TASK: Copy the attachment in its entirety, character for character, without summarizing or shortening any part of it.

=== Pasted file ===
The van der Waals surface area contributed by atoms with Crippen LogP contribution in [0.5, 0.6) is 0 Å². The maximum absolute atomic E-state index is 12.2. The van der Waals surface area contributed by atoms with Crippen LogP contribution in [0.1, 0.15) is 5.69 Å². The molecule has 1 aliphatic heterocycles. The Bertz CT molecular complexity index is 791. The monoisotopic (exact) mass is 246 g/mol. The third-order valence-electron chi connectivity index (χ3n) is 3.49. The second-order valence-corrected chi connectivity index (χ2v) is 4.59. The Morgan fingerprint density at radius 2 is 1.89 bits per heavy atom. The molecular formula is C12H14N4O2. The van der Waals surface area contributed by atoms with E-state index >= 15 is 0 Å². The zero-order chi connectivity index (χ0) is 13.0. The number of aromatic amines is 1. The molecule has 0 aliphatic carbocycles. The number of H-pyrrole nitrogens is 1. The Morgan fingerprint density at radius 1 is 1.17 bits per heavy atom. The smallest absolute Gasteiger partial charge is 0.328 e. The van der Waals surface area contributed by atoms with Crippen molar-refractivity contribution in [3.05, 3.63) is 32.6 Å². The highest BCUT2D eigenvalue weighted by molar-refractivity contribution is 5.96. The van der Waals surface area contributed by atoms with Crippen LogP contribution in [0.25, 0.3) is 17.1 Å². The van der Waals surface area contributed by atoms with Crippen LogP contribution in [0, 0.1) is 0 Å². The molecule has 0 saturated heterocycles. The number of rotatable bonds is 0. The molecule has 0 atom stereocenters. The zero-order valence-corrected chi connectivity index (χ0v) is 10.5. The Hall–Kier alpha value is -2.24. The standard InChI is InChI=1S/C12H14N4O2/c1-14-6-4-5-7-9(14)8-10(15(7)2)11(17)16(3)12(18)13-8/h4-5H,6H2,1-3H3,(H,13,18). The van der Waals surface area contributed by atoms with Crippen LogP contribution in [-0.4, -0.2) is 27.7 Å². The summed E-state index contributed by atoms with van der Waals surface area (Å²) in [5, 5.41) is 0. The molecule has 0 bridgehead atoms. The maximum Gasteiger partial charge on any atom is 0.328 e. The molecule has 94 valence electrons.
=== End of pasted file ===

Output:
The van der Waals surface area contributed by atoms with Crippen LogP contribution in [0.5, 0.6) is 0 Å². The maximum absolute atomic E-state index is 12.2. The van der Waals surface area contributed by atoms with Crippen LogP contribution in [0.1, 0.15) is 5.69 Å². The molecule has 1 aliphatic heterocycles. The Bertz CT molecular complexity index is 791. The monoisotopic (exact) mass is 246 g/mol. The third-order valence-electron chi connectivity index (χ3n) is 3.49. The second-order valence-corrected chi connectivity index (χ2v) is 4.59. The Morgan fingerprint density at radius 2 is 1.89 bits per heavy atom. The molecular formula is C12H14N4O2. The van der Waals surface area contributed by atoms with E-state index >= 15 is 0 Å². The zero-order chi connectivity index (χ0) is 13.0. The number of aromatic amines is 1. The molecule has 0 aliphatic carbocycles. The number of H-pyrrole nitrogens is 1. The Morgan fingerprint density at radius 1 is 1.17 bits per heavy atom. The smallest absolute Gasteiger partial charge is 0.328 e. The van der Waals surface area contributed by atoms with Crippen molar-refractivity contribution in [3.05, 3.63) is 32.6 Å². The highest BCUT2D eigenvalue weighted by molar-refractivity contribution is 5.96. The van der Waals surface area contributed by atoms with Crippen LogP contribution in [0.25, 0.3) is 17.1 Å². The van der Waals surface area contributed by atoms with Crippen LogP contribution in [0, 0.1) is 0 Å². The molecule has 0 saturated heterocycles. The number of rotatable bonds is 0. The molecule has 0 atom stereocenters. The zero-order valence-corrected chi connectivity index (χ0v) is 10.5. The Hall–Kier alpha value is -2.24. The standard InChI is InChI=1S/C12H14N4O2/c1-14-6-4-5-7-9(14)8-10(15(7)2)11(17)16(3)12(18)13-8/h4-5H,6H2,1-3H3,(H,13,18). The van der Waals surface area contributed by atoms with Crippen LogP contribution in [-0.4, -0.2) is 27.7 Å². The summed E-state index contributed by atoms with van der Waals surface area (Å²) in [5, 5.41) is 0. The molecule has 0 bridgehead atoms. The maximum Gasteiger partial charge on any atom is 0.328 e. The molecule has 94 valence electrons.